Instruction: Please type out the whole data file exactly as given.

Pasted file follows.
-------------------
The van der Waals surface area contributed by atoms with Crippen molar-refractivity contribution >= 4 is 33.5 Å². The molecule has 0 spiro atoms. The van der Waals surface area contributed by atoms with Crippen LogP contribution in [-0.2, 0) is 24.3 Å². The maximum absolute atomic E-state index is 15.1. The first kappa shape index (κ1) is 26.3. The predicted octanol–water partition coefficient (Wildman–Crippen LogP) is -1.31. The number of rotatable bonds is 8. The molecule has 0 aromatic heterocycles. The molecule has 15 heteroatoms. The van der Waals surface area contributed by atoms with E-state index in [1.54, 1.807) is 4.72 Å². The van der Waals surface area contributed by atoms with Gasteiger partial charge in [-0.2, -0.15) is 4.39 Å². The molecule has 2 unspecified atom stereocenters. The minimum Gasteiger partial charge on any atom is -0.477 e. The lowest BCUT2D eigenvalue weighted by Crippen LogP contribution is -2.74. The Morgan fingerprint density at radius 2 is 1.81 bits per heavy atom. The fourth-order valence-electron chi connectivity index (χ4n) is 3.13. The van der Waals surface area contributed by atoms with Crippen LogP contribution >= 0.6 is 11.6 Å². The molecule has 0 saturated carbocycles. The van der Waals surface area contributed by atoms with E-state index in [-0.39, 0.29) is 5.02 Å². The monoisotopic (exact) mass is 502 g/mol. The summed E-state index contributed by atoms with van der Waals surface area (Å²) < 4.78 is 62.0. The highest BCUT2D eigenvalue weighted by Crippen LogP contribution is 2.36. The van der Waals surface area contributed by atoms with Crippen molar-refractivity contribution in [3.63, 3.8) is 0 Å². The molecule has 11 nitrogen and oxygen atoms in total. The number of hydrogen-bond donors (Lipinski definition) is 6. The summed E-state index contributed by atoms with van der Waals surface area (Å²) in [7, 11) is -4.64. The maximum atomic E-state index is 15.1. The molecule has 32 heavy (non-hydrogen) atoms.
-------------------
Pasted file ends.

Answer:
The van der Waals surface area contributed by atoms with Crippen molar-refractivity contribution >= 4 is 33.5 Å². The molecule has 0 spiro atoms. The van der Waals surface area contributed by atoms with Crippen LogP contribution in [-0.2, 0) is 24.3 Å². The maximum absolute atomic E-state index is 15.1. The first kappa shape index (κ1) is 26.3. The predicted octanol–water partition coefficient (Wildman–Crippen LogP) is -1.31. The number of rotatable bonds is 8. The molecule has 0 aromatic heterocycles. The molecule has 15 heteroatoms. The van der Waals surface area contributed by atoms with E-state index in [1.54, 1.807) is 4.72 Å². The van der Waals surface area contributed by atoms with Gasteiger partial charge in [-0.2, -0.15) is 4.39 Å². The molecule has 2 unspecified atom stereocenters. The minimum Gasteiger partial charge on any atom is -0.477 e. The lowest BCUT2D eigenvalue weighted by Crippen LogP contribution is -2.74. The Morgan fingerprint density at radius 2 is 1.81 bits per heavy atom. The fourth-order valence-electron chi connectivity index (χ4n) is 3.13. The van der Waals surface area contributed by atoms with Crippen LogP contribution >= 0.6 is 11.6 Å². The molecule has 0 saturated carbocycles. The van der Waals surface area contributed by atoms with E-state index in [-0.39, 0.29) is 5.02 Å². The monoisotopic (exact) mass is 502 g/mol. The summed E-state index contributed by atoms with van der Waals surface area (Å²) < 4.78 is 62.0. The highest BCUT2D eigenvalue weighted by Crippen LogP contribution is 2.36. The van der Waals surface area contributed by atoms with Crippen molar-refractivity contribution in [3.63, 3.8) is 0 Å². The molecule has 11 nitrogen and oxygen atoms in total. The number of hydrogen-bond donors (Lipinski definition) is 6. The summed E-state index contributed by atoms with van der Waals surface area (Å²) in [7, 11) is -4.64. The maximum atomic E-state index is 15.1. The molecule has 32 heavy (non-hydrogen) atoms.